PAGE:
​Hello, blank page!  Slightly daunting as I’m really not sure which angle to take this week – happy or sad?  Well, that would have been such a difficult decision to make had I not watched the George Michael documentary, ‘Freedom’, last night …  and, guess what, it was really, really sad!  Perhaps my posts should carry the equivalent of a Government Health Warning for those of a delicate disposition or for those whose sense of humour has gone walkabout.  That would only be necessary for first time readers who stumble on my blog believing ‘Trish-Trash’ to be the ‘Rollergirl’ who keeps coming up when I, myself, type in these two words.  Maybe it’s something I could think about.  In the meantime, seasoned readers – of whom there are some – are accustomed to my style. 
I think I am morphing into nothing more than a television critic; a sad reflection on life, today.  Perhaps, just mine.  Regardless, I am selective – well, my assignated Sky package tends to do that unaided,  repeatedly informing me that I must upgrade if I wish to view said programme.  No thank you.  An old recording of ‘The Gilmore Girls’, ‘The Good Life’ or ‘To The Manor Born’ are absolutely fine; telling, certainly, but absolutely fine.  George Michael, however, superseded all three last night.
2016 seemed to be the year of the survival of the fittest.  They dropped like flies, so many icons of my childhood and formative years.  George Michael, however, departed this world on Christmas Day … as if my favourite festive song were not poignant enough.  Somehow, it seemed fitting.  We were in Austria, when we heard the news; we could have been in that wonderful video.  Something I won’t forget.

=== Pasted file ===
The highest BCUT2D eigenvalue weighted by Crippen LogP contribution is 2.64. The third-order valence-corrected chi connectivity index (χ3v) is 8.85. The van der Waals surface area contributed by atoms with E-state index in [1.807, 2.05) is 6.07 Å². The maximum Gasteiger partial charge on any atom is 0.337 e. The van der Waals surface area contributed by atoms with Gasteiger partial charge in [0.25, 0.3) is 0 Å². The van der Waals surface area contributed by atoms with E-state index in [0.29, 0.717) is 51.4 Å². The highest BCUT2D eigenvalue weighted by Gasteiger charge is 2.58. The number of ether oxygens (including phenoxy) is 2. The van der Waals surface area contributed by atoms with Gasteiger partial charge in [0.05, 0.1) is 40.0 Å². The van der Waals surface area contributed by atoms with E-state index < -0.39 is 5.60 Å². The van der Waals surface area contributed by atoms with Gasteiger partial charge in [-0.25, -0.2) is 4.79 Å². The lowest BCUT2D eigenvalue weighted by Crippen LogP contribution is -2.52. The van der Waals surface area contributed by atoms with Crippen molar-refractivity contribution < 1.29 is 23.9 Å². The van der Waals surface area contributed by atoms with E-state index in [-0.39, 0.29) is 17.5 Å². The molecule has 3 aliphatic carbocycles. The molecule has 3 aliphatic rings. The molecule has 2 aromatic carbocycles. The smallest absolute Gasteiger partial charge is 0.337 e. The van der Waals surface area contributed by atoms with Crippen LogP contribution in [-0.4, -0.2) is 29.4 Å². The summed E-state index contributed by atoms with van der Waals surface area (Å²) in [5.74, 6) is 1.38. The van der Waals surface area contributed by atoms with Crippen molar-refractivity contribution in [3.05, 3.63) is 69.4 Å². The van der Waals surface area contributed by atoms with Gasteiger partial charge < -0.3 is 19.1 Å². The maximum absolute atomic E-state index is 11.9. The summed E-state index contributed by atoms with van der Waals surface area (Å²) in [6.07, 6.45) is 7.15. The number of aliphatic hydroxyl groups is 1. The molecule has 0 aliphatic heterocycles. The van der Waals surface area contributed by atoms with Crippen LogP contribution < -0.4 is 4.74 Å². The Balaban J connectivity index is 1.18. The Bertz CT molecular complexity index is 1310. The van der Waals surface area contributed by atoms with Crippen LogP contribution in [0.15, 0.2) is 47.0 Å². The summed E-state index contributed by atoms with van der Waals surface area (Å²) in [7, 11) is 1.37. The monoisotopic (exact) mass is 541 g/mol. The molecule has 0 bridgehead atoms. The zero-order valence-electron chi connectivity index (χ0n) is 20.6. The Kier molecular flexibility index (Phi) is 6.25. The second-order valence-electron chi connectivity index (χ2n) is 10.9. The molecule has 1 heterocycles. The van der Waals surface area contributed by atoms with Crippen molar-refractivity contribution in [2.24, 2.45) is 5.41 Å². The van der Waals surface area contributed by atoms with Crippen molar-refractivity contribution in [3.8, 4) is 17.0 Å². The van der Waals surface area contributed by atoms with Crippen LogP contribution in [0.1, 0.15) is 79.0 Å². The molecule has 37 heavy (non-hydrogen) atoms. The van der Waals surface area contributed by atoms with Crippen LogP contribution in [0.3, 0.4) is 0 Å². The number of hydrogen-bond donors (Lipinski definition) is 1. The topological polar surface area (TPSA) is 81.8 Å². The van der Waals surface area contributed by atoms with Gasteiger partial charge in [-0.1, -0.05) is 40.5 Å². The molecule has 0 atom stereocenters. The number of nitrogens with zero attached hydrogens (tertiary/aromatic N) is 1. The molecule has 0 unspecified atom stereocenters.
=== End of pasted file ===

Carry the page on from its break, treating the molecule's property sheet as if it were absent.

I wasn’t a fan of George Michael – or his music – in his latter years.  He seemed so angry.  Gone was the infectious joie de vivre associated with Wham and the early days; gone was the smile, the fun, the hair … and the optimism.  What happened?  Life.  An immense talent, the fun he had with Wham, in the early 80s, was clear to see but the enthusiasm was to be engulfed in fame and his life seemed to ebb out of his control.  His struggle with his sexuality seemed to bring with it a darkness; no longer smiling and blonde, he became swarthy and guarded, dark glasses shading him from the world.  That voice, those songs … he had achieved what he set out to do.  His music brought him enormous wealth and fame but robbed him of life, really. 
Wham is symbolic of the great optimism and joie de vivre in my life, and that of our friends, in the early 80s.  We were all starting out, getting married, full of hope.  Fast forward to reality and I doubt, for many of those friends, it is as they imagined.  Ironically, I met one of them, yesterday, with the documentary fresh in my mind.  She and her husband were a big part of our lives, back then, and I always think of them when I hear Wham.  Our lives have taken very different paths and they appear to have ‘everything’ but she reminded me that ‘everything’ is not for me.  Great wealth, multiple houses … what happened to being a friend? 
‘You’re losin’ all your highs and lows
Ain’t if funny how the feeling goes away …’
Desperado, Eagles.
George Michael’s music shall live on forever, as will the sadness of his life.  Everyone has a favourite Wham song.  Mine is, without doubt, ‘Last Christmas’.  However, ‘A Different Corner’ is perfection: beautiful, haunting, tragic … it says it all.  As the old footage rolled, behind the credits, there could have been no more fitting song – or ending. 
‘Take me back in time, maybe I can forget
Turn a different corner and we never would have met …
If I could, I would, I swear … ‘
‘A Different Corner’, George Michael.
This is Trish, signing off.